Understand and reduce DC/DC switching-converter ground noise

by Jeff Barrow, Senior Director of Analog IC Design, Integrated Device Technology, Inc. , TechOnline India - January 30, 2012

As the complexity of system and schematic designs increase and applications become more densely populated, the physical-circuit implementation plays a critical role in the electrical integrity of the system. This article illustrates two major sources of ground noise and offers suggestions on how to reduce both.

DC/DC switching-power converters are notorious for physically disrupting an otherwise carefully designed system and circuit schematic designs. These power converters drive unwanted charge onto electrical ground, causing false digital signals, flip-flop double clocking, EMI, analog-voltage errors, and damaging high voltages. 

As the complexity of these designs increase and applications become more densely populated, the physical-circuit implementation plays a critical role in the electrical integrity of the system. This article illustrates two major sources of ground noise and offers suggestions on how to reduce both.
 
Ground noise: Problem #1

Figure 1 shows an ideal buck converter with a constant load current. Switches t1 and t2 toggle back and forth, chopping Vin across Lbuck and Cbuck. Neither inductor current nor capacitor voltage can change instantaneously, and the load current is constant. Hopefully, all switching voltages and currents successfully span Lbuck or pass through Cbuck respectively, since an ideal buck converter produces no ground noise.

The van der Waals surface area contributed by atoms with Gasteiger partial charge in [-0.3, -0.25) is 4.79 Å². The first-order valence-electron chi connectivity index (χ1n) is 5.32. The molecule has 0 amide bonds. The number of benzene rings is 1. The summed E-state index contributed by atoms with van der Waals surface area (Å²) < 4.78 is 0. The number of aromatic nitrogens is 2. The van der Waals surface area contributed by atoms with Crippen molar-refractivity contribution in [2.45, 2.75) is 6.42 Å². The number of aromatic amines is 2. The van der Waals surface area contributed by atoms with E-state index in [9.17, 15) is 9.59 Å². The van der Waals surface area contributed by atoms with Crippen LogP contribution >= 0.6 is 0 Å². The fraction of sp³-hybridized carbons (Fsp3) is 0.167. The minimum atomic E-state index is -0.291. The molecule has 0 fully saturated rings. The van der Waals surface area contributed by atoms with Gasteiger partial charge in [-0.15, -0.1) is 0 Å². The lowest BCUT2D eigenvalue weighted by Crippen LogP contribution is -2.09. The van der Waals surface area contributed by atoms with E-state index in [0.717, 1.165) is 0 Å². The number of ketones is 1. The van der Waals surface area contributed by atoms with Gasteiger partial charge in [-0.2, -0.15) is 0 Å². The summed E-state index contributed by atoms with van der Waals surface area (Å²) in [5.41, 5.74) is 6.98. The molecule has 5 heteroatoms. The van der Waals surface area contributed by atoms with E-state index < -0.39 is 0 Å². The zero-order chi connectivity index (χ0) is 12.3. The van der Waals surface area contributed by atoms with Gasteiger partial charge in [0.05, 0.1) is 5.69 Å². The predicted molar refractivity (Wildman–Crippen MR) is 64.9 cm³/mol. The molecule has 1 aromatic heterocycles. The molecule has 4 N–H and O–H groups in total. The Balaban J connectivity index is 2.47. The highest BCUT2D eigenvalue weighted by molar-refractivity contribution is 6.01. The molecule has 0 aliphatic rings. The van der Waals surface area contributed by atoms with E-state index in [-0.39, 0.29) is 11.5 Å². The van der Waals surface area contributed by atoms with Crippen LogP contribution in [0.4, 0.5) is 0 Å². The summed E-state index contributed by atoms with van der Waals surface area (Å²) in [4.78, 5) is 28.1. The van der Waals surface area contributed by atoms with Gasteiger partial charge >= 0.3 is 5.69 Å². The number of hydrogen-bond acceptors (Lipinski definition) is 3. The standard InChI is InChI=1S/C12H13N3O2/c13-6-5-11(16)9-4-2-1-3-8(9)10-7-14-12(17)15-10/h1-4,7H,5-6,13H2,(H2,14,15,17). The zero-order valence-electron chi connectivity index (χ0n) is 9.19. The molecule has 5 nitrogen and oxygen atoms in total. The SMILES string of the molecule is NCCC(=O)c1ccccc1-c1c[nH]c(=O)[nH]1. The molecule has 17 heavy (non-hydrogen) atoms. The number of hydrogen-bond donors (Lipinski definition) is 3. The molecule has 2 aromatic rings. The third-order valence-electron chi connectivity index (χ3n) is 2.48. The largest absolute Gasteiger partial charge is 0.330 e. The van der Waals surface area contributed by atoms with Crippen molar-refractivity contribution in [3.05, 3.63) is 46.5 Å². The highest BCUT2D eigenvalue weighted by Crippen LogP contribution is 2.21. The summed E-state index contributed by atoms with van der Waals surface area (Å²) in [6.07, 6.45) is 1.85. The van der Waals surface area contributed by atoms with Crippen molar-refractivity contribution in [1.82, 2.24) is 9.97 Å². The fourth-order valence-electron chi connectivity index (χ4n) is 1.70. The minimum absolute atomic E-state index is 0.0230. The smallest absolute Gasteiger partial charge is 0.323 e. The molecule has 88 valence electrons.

But experienced designers know that a buck converter is a notorious noise source. This fact means that Figure 1 is missing important physical elements.

Figure 1:  Buck converter circuit—inductor current cannot change instantaneously, so identifying a source of ground bounce in an ideal buck converter is not easy.

 
Whenever charge moves, a magnetic field develops. Current in a wire, resistor, transistor, superconductor, and even a capacitor’s plate-to-plate displacement current creates a magnetic field. Magnetic flux, ΦB, is magnetic field, B, passing through a current loop area, A, and equals the product of the field cutting the loop surface at a right angle, ΦB = B·A. The magnetic field at a distance, r, encircling a wire is directly proportional to the wire’s electrical current, B = μoI/2πr.

 

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